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Most of us are aware that we should be drinking plenty of water, but maybe you're a bit confused about how much "plenty" is. In fact, you may be asking yourself, "How much water should I drink a day?"
Some say eight 8-ounce glasses of water a day is just what the doctor ordered (and perhaps they did, back in the day). While it's not bad advice, it's also not necessarily true for every person. The amount of water you should drink in a day corresponds to your body weight and many other factors that are unique to your situation.
Most folks can stay sufficiently hydrated by drinking water, tea, and other beverages when they feel thirsty. However, some beverages, like alcohol or sugary drinks, can dehydrate you. Plain ol' H2O is usually your best bet when it comes to water and wellness.
Drinking enough water seems like such a simple thing, but most people don't do it. Some don't like the flavor of plain water, finding it too tasteless or boring. Others simply forget.
If you feel thirsty or headachy, among other symptoms that we'll touch on, you're probably not getting enough fluid intake.
On the other hand, can you consume too much water? In fact, you can, and we'll talk about that too.
There is no one-size-fits-all answer to how much water a person should drink each day. Factors include your gender, body weight, activity level, where you live, and your health.
There are some loose guidelines, keeping in mind the particulars mentioned above. For example, the U.S. National Academies of Sciences, Engineering, and Medicine says around 3.7 liters per day is a good target for men, and women should try to drink approximately 2.7 liters.
Still, others recommend that you drink about half your body weight in ounces of water, which may be more or less than the amount from the National Academies’ recommendation. So, for example, if you weigh 150 pounds, you'll want to consume 75 ounces of water per day. That's 2.22 liters of water. Since a liter of water is 32 ounces, you can measure your intake by counting the bottles of water you drink each day, depending on the size of your water bottle.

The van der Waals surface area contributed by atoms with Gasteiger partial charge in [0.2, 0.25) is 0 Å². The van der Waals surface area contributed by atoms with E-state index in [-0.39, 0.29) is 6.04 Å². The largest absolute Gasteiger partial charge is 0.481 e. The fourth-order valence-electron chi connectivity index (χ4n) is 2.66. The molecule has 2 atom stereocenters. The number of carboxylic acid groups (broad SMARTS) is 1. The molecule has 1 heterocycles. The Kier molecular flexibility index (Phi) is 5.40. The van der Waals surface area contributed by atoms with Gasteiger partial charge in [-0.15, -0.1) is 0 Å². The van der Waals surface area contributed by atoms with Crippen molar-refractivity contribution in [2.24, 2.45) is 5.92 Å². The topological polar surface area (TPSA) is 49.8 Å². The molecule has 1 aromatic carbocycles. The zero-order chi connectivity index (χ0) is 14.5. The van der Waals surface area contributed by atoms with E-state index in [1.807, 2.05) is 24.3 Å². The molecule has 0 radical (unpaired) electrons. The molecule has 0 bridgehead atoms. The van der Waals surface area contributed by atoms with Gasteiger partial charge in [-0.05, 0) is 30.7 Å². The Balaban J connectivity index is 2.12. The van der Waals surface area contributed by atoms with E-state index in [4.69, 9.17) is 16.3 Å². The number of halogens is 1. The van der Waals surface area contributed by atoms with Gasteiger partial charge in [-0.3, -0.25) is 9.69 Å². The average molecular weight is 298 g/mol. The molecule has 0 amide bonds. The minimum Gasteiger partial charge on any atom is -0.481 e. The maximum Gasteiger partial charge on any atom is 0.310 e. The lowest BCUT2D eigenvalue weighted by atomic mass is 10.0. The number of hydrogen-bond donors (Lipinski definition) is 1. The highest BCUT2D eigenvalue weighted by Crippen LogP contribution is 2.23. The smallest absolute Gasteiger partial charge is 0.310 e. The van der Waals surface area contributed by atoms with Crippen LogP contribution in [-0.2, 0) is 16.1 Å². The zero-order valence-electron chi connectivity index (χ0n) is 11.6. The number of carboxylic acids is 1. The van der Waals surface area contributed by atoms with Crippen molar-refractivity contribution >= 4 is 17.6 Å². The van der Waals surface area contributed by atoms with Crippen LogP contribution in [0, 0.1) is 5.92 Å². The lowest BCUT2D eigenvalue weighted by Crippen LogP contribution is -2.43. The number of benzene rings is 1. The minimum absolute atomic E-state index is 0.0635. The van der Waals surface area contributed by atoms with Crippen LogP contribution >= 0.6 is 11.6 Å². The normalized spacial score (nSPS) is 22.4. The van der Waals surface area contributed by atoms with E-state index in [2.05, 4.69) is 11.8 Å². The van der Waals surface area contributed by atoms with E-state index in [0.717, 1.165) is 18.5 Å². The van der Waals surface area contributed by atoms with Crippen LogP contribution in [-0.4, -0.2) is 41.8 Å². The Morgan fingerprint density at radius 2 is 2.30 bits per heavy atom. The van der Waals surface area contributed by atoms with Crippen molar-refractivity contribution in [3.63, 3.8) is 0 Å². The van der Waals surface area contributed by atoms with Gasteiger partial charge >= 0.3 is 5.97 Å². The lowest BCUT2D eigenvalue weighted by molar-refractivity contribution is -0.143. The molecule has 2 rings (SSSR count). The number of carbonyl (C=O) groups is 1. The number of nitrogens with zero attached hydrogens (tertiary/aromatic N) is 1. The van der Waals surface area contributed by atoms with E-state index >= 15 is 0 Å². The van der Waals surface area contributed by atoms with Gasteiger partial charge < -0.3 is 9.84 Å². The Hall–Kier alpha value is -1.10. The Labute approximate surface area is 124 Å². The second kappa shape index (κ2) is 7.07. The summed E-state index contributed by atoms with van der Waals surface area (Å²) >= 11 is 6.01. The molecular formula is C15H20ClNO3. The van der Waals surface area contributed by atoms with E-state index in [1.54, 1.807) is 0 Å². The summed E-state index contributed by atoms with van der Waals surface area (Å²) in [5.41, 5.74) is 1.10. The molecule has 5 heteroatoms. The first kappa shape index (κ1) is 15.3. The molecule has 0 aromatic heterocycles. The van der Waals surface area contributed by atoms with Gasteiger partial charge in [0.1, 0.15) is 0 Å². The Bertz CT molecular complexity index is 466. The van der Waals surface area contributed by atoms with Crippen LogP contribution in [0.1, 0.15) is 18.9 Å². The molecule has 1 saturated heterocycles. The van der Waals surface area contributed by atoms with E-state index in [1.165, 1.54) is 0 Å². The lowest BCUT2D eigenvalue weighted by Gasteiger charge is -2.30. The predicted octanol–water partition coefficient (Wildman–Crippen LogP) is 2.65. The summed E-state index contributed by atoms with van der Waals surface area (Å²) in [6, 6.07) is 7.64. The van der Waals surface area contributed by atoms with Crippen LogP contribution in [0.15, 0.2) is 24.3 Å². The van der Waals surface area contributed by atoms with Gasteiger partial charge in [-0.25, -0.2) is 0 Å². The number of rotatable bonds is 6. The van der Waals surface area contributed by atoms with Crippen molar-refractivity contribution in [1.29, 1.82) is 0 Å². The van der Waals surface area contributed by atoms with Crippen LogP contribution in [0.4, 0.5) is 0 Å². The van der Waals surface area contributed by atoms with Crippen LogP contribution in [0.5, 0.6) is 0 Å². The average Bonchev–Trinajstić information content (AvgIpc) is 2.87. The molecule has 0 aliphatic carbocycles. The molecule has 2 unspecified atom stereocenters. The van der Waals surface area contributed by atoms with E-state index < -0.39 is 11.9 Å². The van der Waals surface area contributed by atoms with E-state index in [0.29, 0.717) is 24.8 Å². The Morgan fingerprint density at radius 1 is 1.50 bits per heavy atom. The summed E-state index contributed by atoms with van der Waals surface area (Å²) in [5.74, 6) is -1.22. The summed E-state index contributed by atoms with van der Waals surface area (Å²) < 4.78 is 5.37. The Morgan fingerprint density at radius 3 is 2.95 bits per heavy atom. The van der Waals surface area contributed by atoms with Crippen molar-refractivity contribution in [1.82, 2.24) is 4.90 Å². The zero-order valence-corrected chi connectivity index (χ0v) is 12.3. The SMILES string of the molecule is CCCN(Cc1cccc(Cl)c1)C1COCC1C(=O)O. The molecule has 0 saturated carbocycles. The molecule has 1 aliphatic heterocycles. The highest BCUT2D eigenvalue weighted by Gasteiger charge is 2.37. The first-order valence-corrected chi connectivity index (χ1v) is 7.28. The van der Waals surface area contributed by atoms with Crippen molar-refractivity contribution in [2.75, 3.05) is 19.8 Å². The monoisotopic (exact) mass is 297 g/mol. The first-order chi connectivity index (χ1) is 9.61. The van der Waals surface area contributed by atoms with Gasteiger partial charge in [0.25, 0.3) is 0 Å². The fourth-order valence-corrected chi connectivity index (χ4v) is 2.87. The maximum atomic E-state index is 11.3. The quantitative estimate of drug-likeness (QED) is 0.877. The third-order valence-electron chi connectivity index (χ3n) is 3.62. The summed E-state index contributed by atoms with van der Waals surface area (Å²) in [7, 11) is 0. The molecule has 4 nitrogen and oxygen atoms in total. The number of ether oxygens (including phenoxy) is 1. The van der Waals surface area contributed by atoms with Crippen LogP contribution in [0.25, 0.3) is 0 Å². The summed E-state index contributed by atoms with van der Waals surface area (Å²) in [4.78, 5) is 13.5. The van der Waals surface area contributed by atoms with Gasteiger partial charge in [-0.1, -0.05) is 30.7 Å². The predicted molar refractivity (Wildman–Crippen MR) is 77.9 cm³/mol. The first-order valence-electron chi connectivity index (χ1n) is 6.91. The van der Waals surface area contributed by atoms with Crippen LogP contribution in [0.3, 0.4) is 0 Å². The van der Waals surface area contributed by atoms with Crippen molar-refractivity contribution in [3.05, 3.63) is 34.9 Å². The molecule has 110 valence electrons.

Some resources on the web can help you calculate how much water your body needs.
You can also get fluids through healthy eating. For example, suppose your diet consists of a healthy amount of fresh fruits and veggies that contain high water content — cucumbers, bell peppers, tomatoes, spinach, and watermelon are a few good ones. In that case, your food can also go a long way toward keeping your body hydrated.
Your overall health depends on your body getting enough water.
There are numerous health benefits to sufficient hydration. Water lubricates your joints and helps prevent constipation, dehydration, and serious health issues like kidney stones, slower metabolism, weight gain, or risk of stroke. Likewise, it helps with electrolyte balance, healthy skin, body temperature regulation, and body detoxification.
Also, did you know your brain is about 80% water? So drinking plenty of water every day keeps your brain in optimal condition, which can positively impact your mood, focus, energy, decision-making, and more. Getting plenty of fluids can also help with memory function.
There are several signs of dehydration that will alert you that your water intake is insufficient. The following is a shortlist of a few of the most common symptoms of dehydration.
If you're experiencing a dry mouth, skin, and eyes, it could be an indicator that you're not getting enough fluids in your diet. Of course, some medications can cause these symptoms, and allergies can do the same. Still, adding plenty of liquid to your diet can help.
Have you ever found yourself enjoying a hot summer afternoon, only to suddenly come down with a pounding headache? You were probably having so much fun you forgot to hydrate!
Hot weather, too much sun, excessive sweating, vomiting, and diarrhea, among other things, can dehydrate you quickly, causing you to get a headache.
If your urine is coming out dark yellow, it's a good sign that you're not meeting your water needs. On the other hand, light yellow or nearly clear urine is a good indicator that your hydration is sufficient. So increase your water consumption, and things should lighten up. If you don't see an improvement, you should see a doctor because dark urine may indicate a more severe condition that should be attended to.
If you find yourself craving salty chips, fries, nuts, or other foods with a lot of sodium, you may need more liquids.